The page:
A: The front tires are Firestone 155R15 F560s. I know because I just tried to replace the front tires recently and found out the P155/80 R15s are no longer made. The rear tires are P235/60 R15s. As far as the wheels and the backspacing, you’d have to ask Erick. They’re 15” rims, but I couldn’t tell you the exact size and backspacing. Erick might be able to fill you in on that part.
Q#4: Do you have any plans for modifying your Pup? How often do you drive it and what do you use it for?
A: No plans to do anything major, really. The only thing on the horizon is maybe a false bed floor to cover up cut out area where the rear suspension comes up through the bed when it’s aired down. The air ride’s compressor system is hidden in a toolbox that rides in the Pup’s bed.
I should drive it more than I do. I have taken it to the F-100 Supernationals show in Pigeon Forge, TN. And that meant I got to drive it through the Smoky Mountains. It ran like a champ on Highway 441 with no cooling issues in spite of the steep grades. When I got there, I was the only Econoline Pup at the entire show. It was really cool. People really dug my little Pup. Going through the tunnel at the beginning and end of the show was a great opportunity to blast the train horn it’s equipped with. I’m pretty sure I was the only guy with one of them, too.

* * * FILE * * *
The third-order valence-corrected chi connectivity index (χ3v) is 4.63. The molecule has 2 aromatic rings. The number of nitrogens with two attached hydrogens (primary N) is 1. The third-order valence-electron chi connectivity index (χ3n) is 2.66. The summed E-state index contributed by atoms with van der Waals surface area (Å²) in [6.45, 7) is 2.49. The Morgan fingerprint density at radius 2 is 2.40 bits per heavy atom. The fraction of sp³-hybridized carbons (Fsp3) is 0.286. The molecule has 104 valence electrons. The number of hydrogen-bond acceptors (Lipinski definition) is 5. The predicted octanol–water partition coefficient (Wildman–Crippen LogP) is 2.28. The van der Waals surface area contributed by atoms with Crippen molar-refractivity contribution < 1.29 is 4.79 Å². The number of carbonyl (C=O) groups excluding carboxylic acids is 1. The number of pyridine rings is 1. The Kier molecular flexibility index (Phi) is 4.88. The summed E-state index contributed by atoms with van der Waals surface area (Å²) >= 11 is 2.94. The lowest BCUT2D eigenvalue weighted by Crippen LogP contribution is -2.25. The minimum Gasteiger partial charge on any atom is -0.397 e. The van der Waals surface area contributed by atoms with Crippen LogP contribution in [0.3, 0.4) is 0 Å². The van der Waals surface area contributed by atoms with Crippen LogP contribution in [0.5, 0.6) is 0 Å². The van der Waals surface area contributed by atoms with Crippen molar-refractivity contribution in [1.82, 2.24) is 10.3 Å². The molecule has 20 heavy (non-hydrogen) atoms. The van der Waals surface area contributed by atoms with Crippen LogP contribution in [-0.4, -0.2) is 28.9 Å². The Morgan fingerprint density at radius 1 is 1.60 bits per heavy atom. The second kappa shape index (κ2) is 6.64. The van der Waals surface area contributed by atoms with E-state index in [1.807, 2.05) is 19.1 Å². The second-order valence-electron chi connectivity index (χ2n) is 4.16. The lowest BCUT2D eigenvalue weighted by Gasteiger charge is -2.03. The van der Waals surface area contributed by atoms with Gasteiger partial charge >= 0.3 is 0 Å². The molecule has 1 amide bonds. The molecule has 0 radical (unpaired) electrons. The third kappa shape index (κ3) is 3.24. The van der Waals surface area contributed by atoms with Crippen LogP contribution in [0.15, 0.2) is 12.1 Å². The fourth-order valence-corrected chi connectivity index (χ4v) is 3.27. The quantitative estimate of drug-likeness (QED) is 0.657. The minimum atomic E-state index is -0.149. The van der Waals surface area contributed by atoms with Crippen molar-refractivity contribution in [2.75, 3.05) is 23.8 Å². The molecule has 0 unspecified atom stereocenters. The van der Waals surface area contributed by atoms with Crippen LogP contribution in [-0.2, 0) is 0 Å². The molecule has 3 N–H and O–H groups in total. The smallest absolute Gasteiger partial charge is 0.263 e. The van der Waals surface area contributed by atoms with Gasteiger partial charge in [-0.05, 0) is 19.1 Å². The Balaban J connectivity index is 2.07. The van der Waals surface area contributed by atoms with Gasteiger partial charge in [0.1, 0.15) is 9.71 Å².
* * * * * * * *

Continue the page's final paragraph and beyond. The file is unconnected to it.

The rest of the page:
Q#5: Any funny stories that you have from owning it?
A: Not really, other than telling people to look under the front bumper and then blasting the train horn. [EDITOR: Ouch!]
Q#6: What is your drivetrain and how does it run? What are the pros and cons of the bagged suspension?
A: The engine is a later 170 6-cylinder. It’s stock and backed by original 4.11 gears. It runs great. The air ride system makes it look cool but it’s a bumpy ride with just me in it. It actually rides much better with a passenger, adding a little balance to the ride.
|Custom ducting runs directly to the front grill and forces air to the stock 1 barrel carb.|
|The rear frame rails are C-notched and a custom cross member kicks up over the rear axle and mounts air bags.|
[ED: AT THIS POINT, WE’RE GOING TO SWITC H THINGS UP AND DIRECT QUESTIONS TO PRIOR OWNER, ERICK ANDERSON, WHO ALONG WITH TODD BURTON OF MESA, ARIZONA'S LOWBOY MOTORSPORTS FULLY BAGGED STUART’S PUP.]
Erick Q#7: Hi Erick. I’ve always envied you Arizona guys because you have a natural advantage when it comes to finding dry, rust-free bodies. Where did you find your Pup and what was its condition when you found it?